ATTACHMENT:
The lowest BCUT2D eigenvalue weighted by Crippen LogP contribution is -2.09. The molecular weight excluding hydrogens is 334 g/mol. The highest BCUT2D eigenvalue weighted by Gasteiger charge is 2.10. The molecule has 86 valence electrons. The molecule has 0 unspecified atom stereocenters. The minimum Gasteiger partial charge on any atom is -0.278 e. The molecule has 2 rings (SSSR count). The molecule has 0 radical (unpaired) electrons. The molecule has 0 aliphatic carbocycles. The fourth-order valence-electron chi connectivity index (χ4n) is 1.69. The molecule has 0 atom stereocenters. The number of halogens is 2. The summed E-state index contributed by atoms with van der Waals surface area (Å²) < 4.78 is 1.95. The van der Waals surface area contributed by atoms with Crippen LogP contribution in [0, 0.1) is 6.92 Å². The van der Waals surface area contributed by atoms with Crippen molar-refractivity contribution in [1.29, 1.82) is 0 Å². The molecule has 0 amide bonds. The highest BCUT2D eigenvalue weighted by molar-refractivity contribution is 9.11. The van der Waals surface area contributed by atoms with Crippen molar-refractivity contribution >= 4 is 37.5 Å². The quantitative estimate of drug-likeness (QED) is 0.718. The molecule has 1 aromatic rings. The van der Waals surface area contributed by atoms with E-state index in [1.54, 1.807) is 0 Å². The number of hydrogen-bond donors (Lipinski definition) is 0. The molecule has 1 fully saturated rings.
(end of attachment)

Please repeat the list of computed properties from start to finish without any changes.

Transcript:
The lowest BCUT2D eigenvalue weighted by Crippen LogP contribution is -2.09. The molecular weight excluding hydrogens is 334 g/mol. The highest BCUT2D eigenvalue weighted by Gasteiger charge is 2.10. The molecule has 86 valence electrons. The molecule has 0 unspecified atom stereocenters. The minimum Gasteiger partial charge on any atom is -0.278 e. The molecule has 2 rings (SSSR count). The molecule has 0 radical (unpaired) electrons. The molecule has 0 aliphatic carbocycles. The fourth-order valence-electron chi connectivity index (χ4n) is 1.69. The molecule has 0 atom stereocenters. The number of halogens is 2. The summed E-state index contributed by atoms with van der Waals surface area (Å²) < 4.78 is 1.95. The van der Waals surface area contributed by atoms with Crippen LogP contribution in [0, 0.1) is 6.92 Å². The van der Waals surface area contributed by atoms with Crippen molar-refractivity contribution in [1.29, 1.82) is 0 Å². The molecule has 0 amide bonds. The highest BCUT2D eigenvalue weighted by molar-refractivity contribution is 9.11. The van der Waals surface area contributed by atoms with Crippen molar-refractivity contribution >= 4 is 37.5 Å². The quantitative estimate of drug-likeness (QED) is 0.718. The molecule has 1 aromatic rings. The van der Waals surface area contributed by atoms with E-state index in [1.54, 1.807) is 0 Å². The number of hydrogen-bond donors (Lipinski definition) is 0. The molecule has 1 fully saturated rings.